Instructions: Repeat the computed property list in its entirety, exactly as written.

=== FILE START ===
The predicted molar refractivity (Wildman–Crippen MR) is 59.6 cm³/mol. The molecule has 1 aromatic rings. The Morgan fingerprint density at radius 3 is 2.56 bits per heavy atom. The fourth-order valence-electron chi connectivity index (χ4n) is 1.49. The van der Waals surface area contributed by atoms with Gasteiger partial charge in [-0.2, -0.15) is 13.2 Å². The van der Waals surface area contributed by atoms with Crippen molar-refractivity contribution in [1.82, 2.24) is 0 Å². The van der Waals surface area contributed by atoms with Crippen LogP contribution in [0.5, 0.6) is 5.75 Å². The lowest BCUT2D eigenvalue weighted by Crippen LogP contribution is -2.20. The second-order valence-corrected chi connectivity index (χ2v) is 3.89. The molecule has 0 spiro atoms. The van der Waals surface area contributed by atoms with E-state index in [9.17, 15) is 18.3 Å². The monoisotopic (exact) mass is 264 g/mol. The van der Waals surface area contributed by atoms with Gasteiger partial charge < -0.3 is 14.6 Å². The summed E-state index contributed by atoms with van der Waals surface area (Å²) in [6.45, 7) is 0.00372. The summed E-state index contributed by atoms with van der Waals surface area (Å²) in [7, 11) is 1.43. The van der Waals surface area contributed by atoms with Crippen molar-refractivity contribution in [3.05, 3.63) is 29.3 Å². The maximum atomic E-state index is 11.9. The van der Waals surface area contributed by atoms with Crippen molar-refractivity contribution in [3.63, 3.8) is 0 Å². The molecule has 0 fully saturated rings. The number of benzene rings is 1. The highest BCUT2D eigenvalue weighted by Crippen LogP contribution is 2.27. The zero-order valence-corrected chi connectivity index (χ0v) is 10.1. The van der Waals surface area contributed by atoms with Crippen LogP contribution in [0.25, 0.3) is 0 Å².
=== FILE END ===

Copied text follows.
The predicted molar refractivity (Wildman–Crippen MR) is 59.6 cm³/mol. The molecule has 1 aromatic rings. The Morgan fingerprint density at radius 3 is 2.56 bits per heavy atom. The fourth-order valence-electron chi connectivity index (χ4n) is 1.49. The van der Waals surface area contributed by atoms with Gasteiger partial charge in [-0.2, -0.15) is 13.2 Å². The van der Waals surface area contributed by atoms with Crippen molar-refractivity contribution in [1.82, 2.24) is 0 Å². The van der Waals surface area contributed by atoms with Crippen LogP contribution in [0.5, 0.6) is 5.75 Å². The lowest BCUT2D eigenvalue weighted by Crippen LogP contribution is -2.20. The second-order valence-corrected chi connectivity index (χ2v) is 3.89. The molecule has 0 spiro atoms. The van der Waals surface area contributed by atoms with E-state index in [9.17, 15) is 18.3 Å². The monoisotopic (exact) mass is 264 g/mol. The van der Waals surface area contributed by atoms with Gasteiger partial charge < -0.3 is 14.6 Å². The summed E-state index contributed by atoms with van der Waals surface area (Å²) in [6.45, 7) is 0.00372. The summed E-state index contributed by atoms with van der Waals surface area (Å²) in [7, 11) is 1.43. The van der Waals surface area contributed by atoms with Crippen molar-refractivity contribution in [3.05, 3.63) is 29.3 Å². The maximum atomic E-state index is 11.9. The van der Waals surface area contributed by atoms with Crippen molar-refractivity contribution in [3.63, 3.8) is 0 Å². The molecule has 0 fully saturated rings. The number of benzene rings is 1. The highest BCUT2D eigenvalue weighted by Crippen LogP contribution is 2.27. The zero-order valence-corrected chi connectivity index (χ0v) is 10.1. The van der Waals surface area contributed by atoms with Crippen LogP contribution in [0.25, 0.3) is 0 Å².